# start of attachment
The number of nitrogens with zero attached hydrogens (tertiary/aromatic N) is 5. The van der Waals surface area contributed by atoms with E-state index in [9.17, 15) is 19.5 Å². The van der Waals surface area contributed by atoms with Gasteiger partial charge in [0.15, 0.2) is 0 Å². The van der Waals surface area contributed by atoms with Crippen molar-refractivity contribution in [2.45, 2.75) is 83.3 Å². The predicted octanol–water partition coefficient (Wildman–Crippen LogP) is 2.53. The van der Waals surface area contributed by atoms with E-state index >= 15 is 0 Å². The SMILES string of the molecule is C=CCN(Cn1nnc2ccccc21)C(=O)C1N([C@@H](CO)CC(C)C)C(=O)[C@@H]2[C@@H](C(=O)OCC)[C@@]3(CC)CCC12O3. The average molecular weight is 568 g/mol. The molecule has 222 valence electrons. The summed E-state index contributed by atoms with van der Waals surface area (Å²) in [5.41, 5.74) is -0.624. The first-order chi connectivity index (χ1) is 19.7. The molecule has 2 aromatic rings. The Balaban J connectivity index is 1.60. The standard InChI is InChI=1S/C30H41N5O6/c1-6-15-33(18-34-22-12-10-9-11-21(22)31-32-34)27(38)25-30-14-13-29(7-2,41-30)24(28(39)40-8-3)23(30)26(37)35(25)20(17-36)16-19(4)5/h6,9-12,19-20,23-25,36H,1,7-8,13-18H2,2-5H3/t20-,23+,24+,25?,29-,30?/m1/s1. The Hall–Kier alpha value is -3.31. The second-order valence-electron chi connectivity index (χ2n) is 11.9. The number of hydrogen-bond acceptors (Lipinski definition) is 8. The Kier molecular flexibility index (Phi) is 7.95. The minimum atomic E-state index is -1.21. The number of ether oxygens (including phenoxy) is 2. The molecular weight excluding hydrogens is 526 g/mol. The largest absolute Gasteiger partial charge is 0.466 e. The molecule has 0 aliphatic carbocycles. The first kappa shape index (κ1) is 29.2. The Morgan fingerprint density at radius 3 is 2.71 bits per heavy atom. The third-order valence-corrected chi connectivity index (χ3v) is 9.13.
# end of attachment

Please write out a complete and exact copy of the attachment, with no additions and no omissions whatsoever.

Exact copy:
The number of nitrogens with zero attached hydrogens (tertiary/aromatic N) is 5. The van der Waals surface area contributed by atoms with E-state index in [9.17, 15) is 19.5 Å². The van der Waals surface area contributed by atoms with Gasteiger partial charge in [0.15, 0.2) is 0 Å². The van der Waals surface area contributed by atoms with Crippen molar-refractivity contribution in [2.45, 2.75) is 83.3 Å². The predicted octanol–water partition coefficient (Wildman–Crippen LogP) is 2.53. The van der Waals surface area contributed by atoms with E-state index >= 15 is 0 Å². The SMILES string of the molecule is C=CCN(Cn1nnc2ccccc21)C(=O)C1N([C@@H](CO)CC(C)C)C(=O)[C@@H]2[C@@H](C(=O)OCC)[C@@]3(CC)CCC12O3. The average molecular weight is 568 g/mol. The molecule has 222 valence electrons. The summed E-state index contributed by atoms with van der Waals surface area (Å²) in [5.41, 5.74) is -0.624. The first-order chi connectivity index (χ1) is 19.7. The molecule has 2 aromatic rings. The Balaban J connectivity index is 1.60. The standard InChI is InChI=1S/C30H41N5O6/c1-6-15-33(18-34-22-12-10-9-11-21(22)31-32-34)27(38)25-30-14-13-29(7-2,41-30)24(28(39)40-8-3)23(30)26(37)35(25)20(17-36)16-19(4)5/h6,9-12,19-20,23-25,36H,1,7-8,13-18H2,2-5H3/t20-,23+,24+,25?,29-,30?/m1/s1. The Hall–Kier alpha value is -3.31. The second-order valence-electron chi connectivity index (χ2n) is 11.9. The number of hydrogen-bond acceptors (Lipinski definition) is 8. The Kier molecular flexibility index (Phi) is 7.95. The minimum atomic E-state index is -1.21. The number of ether oxygens (including phenoxy) is 2. The molecular weight excluding hydrogens is 526 g/mol. The largest absolute Gasteiger partial charge is 0.466 e. The molecule has 0 aliphatic carbocycles. The first kappa shape index (κ1) is 29.2. The Morgan fingerprint density at radius 3 is 2.71 bits per heavy atom. The third-order valence-corrected chi connectivity index (χ3v) is 9.13.